Simple way (MS Excel)

FIGURE 2 – Activity List (MS Excel)

(1) Starting with a clean MS Excel sheet, you list all the activities on the left side vertically. Now you may not have colours in the beginning, but this is easily added once you know how the different tasks are related. This is example is based on a previous product development project, so this activity list is conducted by the phases of the product development (stage gate) and additional information regarding the project. But this give you somewhat idea of which tasks to include. In this case colours were used as headlines, but an extra tab with headlines can easily be added. Which is useful for example when working with a multidisciplinary team

FIGURE 3 – Inserting Dates and Weeks (MS Excel)

(2) The columns horizontally (x-axis) is where the dates are added (depends on your project). In this case weeks and specific dates were added in regard to the deadlines within the project. See figure 3.

FIGURE 4 – Colored Bars (MS Excel)

(3) According the activity and deadlines, the bars that is representing the required duration of the tasks. Underneath the first coloured bar of the tasks, the process of the tasks is shown, in this case the colour grey. See figure 4.

(4) This is the bars that will be updated the most during the whole project scope. Depending on how the team and project manager works, the ‘grey’ bar will be updated for example each day, end of week or at every ‘update meeting’ with the team where it is noted by each member how it is going given task. See figure 4.

(5) The yellow box in the dates is also a ‘update’ from the project manager side. This is to keep on track which is the current date/week. See figure 3.

Critical Paths

Once the project information has been embedded the Gantt can be analysed and identifying ‘critical paths’ for the project.

,,‘Remember that the critical path is the shortest possible path through the project. If any of the tasks on the critical path becomes longer, it will increase the amount of time it takes to get through the project.”” [4]

When analysing the Gantt and you find these critically paths, and these path will become longer, It will increase the amount of time throughout the project. However this happens, assigning more people to one of the tasks or find a way to reschedule, it can be possible to pull the expected date in again. This however can also become more costly if assigning another employee to the task. This also helps the project manager to decide what needs more attention than other tasks.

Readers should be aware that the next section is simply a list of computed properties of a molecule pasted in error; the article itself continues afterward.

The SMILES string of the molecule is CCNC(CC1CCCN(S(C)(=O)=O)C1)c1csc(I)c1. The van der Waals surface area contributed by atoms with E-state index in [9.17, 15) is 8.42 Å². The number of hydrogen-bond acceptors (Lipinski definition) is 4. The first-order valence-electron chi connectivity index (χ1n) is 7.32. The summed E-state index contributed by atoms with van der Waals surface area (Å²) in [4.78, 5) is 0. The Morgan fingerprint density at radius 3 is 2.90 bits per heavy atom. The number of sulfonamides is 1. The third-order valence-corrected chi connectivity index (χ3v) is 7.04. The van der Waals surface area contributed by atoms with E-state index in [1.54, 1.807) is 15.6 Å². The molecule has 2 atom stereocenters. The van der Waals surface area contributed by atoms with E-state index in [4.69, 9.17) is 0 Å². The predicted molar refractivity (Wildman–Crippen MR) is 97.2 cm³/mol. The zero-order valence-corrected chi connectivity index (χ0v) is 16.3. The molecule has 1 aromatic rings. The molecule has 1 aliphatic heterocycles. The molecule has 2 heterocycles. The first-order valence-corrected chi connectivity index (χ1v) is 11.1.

Existing template (MS Excel)

(6) For an existing template, MS Excel has on today’s notes, already provided a template to utilize. This template has more ‘list’s’ next the activities. This template is also fairly easy, because you get to plot simple information regarding the start date of plan, duration of plan, actual start date and duration in days. Which is also useful, is you can get into more specifics with the percentages of the process for each task.

FIGURE 5 – Existing template (MS Excel)

Detailed way (Gantt Software, MatchWare)

Now going from using simple MS Excel to the official Gantt Chart tool software. The difference from the ‘simple Gantt Chart’ is that more information or details about a project can be provided in the schedule (Gantt) and the fact it looks ‘professional’, which preferably for bigger ‘complexed’ engineering projects. More horizontally headlines such as predecessors and priority. More constrains or dependencies can be added and who is assigned to which tasks (resources) and so forth. [2] [3]

In figure 6, you will see what is in cooperated in this detailed Gantt Chart. For further knowledge on how to utilize the software, you can see a video tutorial by following the reference link [1].

FIGURE 6 – Gantt Software, MatchWare